Bowed heads and lowered eyes covered Cardinal Hall as John Smith, pastor of prayer house of deliverance, blessed the room before they broke bread with their neighbors.

While there were many notable members of Muncie at the MLK Community Breakfast in L.A. Pittenger Student Center Monday including mayor Dennis Tyler, president Geoffrey Mearns and the Collective Coalition of Concerned Clergy, other individuals had made their appearance for the first time like Larry Whiting.

“I’ve worked all my life and I really didn’t have an opportunity to come here,” Whiting said.

A railroad worker and full-time father of two, Whiting has had help from Chaz Smith, community relations director of Muncie Mission.

Smith, who has attended the MLK breakfast for the last several years, has always taken away something positive. He said his favorite portion of the breakfast is honoring the scholastic achievements of high school students.

“It’s an opportunity for unity in our community,” Smith said.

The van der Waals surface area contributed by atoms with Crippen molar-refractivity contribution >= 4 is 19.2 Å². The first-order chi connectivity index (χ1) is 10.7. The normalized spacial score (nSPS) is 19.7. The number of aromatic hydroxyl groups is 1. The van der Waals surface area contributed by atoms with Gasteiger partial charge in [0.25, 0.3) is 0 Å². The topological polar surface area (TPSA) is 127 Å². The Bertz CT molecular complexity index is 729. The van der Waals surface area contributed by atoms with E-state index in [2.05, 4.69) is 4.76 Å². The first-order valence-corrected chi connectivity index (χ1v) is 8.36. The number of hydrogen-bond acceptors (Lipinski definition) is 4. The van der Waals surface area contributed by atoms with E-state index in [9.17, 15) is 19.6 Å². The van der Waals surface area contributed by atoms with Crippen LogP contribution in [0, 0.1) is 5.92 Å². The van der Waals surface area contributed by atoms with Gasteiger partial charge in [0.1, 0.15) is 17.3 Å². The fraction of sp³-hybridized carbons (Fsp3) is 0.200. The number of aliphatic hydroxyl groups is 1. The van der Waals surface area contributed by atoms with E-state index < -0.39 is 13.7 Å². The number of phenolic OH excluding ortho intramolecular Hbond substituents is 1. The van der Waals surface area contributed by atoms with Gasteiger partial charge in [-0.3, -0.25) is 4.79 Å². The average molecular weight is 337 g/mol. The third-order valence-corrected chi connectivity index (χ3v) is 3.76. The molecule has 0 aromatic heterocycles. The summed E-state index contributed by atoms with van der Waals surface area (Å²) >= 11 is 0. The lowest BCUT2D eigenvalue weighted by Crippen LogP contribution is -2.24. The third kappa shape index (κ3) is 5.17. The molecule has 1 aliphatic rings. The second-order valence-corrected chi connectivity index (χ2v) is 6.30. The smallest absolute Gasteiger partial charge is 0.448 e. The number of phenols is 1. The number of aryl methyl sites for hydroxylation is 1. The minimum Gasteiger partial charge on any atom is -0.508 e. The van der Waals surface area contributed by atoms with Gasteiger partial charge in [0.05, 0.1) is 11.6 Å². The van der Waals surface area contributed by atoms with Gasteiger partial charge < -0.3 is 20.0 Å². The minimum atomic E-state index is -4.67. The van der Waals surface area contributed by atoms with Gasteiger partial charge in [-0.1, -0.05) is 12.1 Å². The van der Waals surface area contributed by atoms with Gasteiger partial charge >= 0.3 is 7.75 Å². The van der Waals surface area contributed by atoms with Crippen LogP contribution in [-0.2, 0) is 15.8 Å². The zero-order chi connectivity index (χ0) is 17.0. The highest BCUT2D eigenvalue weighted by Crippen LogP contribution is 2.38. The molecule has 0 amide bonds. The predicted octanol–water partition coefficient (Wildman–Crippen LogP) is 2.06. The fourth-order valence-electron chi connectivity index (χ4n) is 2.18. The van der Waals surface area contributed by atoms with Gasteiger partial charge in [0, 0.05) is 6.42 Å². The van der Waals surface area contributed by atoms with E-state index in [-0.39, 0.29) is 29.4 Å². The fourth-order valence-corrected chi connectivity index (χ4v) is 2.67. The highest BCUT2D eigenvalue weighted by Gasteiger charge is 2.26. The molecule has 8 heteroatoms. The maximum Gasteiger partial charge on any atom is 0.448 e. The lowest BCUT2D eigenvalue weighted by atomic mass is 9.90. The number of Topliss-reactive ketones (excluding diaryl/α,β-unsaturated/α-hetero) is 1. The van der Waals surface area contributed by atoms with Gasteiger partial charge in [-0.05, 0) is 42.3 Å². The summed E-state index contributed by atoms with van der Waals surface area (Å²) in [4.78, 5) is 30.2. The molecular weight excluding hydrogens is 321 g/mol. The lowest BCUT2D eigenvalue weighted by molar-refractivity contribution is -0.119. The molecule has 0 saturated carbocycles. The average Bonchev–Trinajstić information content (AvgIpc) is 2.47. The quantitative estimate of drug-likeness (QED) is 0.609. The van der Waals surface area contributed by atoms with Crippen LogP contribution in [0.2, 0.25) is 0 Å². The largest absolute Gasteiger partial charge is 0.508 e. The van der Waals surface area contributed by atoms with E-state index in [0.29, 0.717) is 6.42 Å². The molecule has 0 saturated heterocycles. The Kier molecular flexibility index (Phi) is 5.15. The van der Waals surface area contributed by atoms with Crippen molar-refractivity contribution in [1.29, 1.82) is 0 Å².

Mearns mentioned his nervousness for speaking before he began. His speech started with his distinct upbringing from a family of nine siblings and two parents in Shaker Heights, Ohio, who believed in unity and community.

While Mearns spent much of his time discussing his family and notable cases he won after law school, he remembered the case that had little media attention but received the best outcome possible — allowing a man to see his son one more time.

“The lesson is one of persistence. The lesson is one of hope. The lesson is once of optimism,” Mearns said.

Mearns said through simple acts of kindness and compassion, one can remove a brick from the walls that divide a community and build a new one centered on unity.

He ended saying, “Let’s build that community right here, right now.”

 Contact Gabbi Mitchell with comments at gnmitchell@bsu.edu or on Twitter @Gabbi_Mitchell.